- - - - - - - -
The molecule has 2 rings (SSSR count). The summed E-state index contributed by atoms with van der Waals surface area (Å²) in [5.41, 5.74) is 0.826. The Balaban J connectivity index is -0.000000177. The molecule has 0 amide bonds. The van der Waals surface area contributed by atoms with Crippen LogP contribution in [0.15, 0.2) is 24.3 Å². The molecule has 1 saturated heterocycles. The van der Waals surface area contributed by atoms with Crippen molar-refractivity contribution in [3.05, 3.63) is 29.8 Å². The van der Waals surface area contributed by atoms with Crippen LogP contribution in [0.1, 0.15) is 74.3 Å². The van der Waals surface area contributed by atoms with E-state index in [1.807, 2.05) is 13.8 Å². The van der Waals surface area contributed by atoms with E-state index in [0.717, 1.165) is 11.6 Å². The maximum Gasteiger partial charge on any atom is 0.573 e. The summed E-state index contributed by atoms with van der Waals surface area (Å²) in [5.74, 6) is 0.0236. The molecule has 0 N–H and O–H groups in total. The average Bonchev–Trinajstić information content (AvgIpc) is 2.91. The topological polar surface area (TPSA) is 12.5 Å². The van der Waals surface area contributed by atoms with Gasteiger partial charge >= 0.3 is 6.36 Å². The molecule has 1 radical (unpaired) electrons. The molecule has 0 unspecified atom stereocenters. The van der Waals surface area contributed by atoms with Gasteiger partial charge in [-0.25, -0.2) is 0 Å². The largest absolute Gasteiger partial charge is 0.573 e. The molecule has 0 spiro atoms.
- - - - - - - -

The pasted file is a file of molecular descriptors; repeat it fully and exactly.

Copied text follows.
The molecule has 2 rings (SSSR count). The summed E-state index contributed by atoms with van der Waals surface area (Å²) in [5.41, 5.74) is 0.826. The Balaban J connectivity index is -0.000000177. The molecule has 0 amide bonds. The van der Waals surface area contributed by atoms with Crippen LogP contribution in [0.15, 0.2) is 24.3 Å². The molecule has 1 saturated heterocycles. The van der Waals surface area contributed by atoms with Crippen molar-refractivity contribution in [3.05, 3.63) is 29.8 Å². The van der Waals surface area contributed by atoms with Crippen LogP contribution in [0.1, 0.15) is 74.3 Å². The van der Waals surface area contributed by atoms with E-state index in [1.807, 2.05) is 13.8 Å². The van der Waals surface area contributed by atoms with E-state index in [0.717, 1.165) is 11.6 Å². The maximum Gasteiger partial charge on any atom is 0.573 e. The summed E-state index contributed by atoms with van der Waals surface area (Å²) in [5.74, 6) is 0.0236. The molecule has 0 N–H and O–H groups in total. The average Bonchev–Trinajstić information content (AvgIpc) is 2.91. The topological polar surface area (TPSA) is 12.5 Å². The van der Waals surface area contributed by atoms with Gasteiger partial charge >= 0.3 is 6.36 Å². The molecule has 1 radical (unpaired) electrons. The molecule has 0 unspecified atom stereocenters. The van der Waals surface area contributed by atoms with Gasteiger partial charge in [-0.25, -0.2) is 0 Å². The largest absolute Gasteiger partial charge is 0.573 e. The molecule has 0 spiro atoms.